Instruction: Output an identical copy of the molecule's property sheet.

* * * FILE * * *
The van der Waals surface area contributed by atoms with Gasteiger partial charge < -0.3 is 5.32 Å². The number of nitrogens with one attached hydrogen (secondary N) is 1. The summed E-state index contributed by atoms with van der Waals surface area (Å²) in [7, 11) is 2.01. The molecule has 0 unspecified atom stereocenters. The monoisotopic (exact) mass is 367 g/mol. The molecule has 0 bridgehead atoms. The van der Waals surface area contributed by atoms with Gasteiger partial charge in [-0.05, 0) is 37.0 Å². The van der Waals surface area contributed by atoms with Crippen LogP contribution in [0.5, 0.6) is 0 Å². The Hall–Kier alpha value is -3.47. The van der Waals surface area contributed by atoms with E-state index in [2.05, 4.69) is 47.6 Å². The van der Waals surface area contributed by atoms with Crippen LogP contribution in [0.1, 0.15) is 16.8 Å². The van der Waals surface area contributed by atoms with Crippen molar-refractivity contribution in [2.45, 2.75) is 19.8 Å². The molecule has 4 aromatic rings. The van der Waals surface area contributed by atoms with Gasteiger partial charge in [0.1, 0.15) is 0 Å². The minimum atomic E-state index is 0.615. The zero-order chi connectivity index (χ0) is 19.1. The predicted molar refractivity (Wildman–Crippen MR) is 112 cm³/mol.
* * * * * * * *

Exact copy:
The van der Waals surface area contributed by atoms with Gasteiger partial charge < -0.3 is 5.32 Å². The number of nitrogens with one attached hydrogen (secondary N) is 1. The summed E-state index contributed by atoms with van der Waals surface area (Å²) in [7, 11) is 2.01. The molecule has 0 unspecified atom stereocenters. The monoisotopic (exact) mass is 367 g/mol. The molecule has 0 bridgehead atoms. The van der Waals surface area contributed by atoms with Gasteiger partial charge in [-0.05, 0) is 37.0 Å². The van der Waals surface area contributed by atoms with Crippen LogP contribution in [0.5, 0.6) is 0 Å². The Hall–Kier alpha value is -3.47. The van der Waals surface area contributed by atoms with E-state index in [2.05, 4.69) is 47.6 Å². The van der Waals surface area contributed by atoms with Crippen LogP contribution in [0.1, 0.15) is 16.8 Å². The van der Waals surface area contributed by atoms with Crippen molar-refractivity contribution in [2.45, 2.75) is 19.8 Å². The molecule has 4 aromatic rings. The van der Waals surface area contributed by atoms with Gasteiger partial charge in [0.1, 0.15) is 0 Å². The minimum atomic E-state index is 0.615. The zero-order chi connectivity index (χ0) is 19.1. The predicted molar refractivity (Wildman–Crippen MR) is 112 cm³/mol.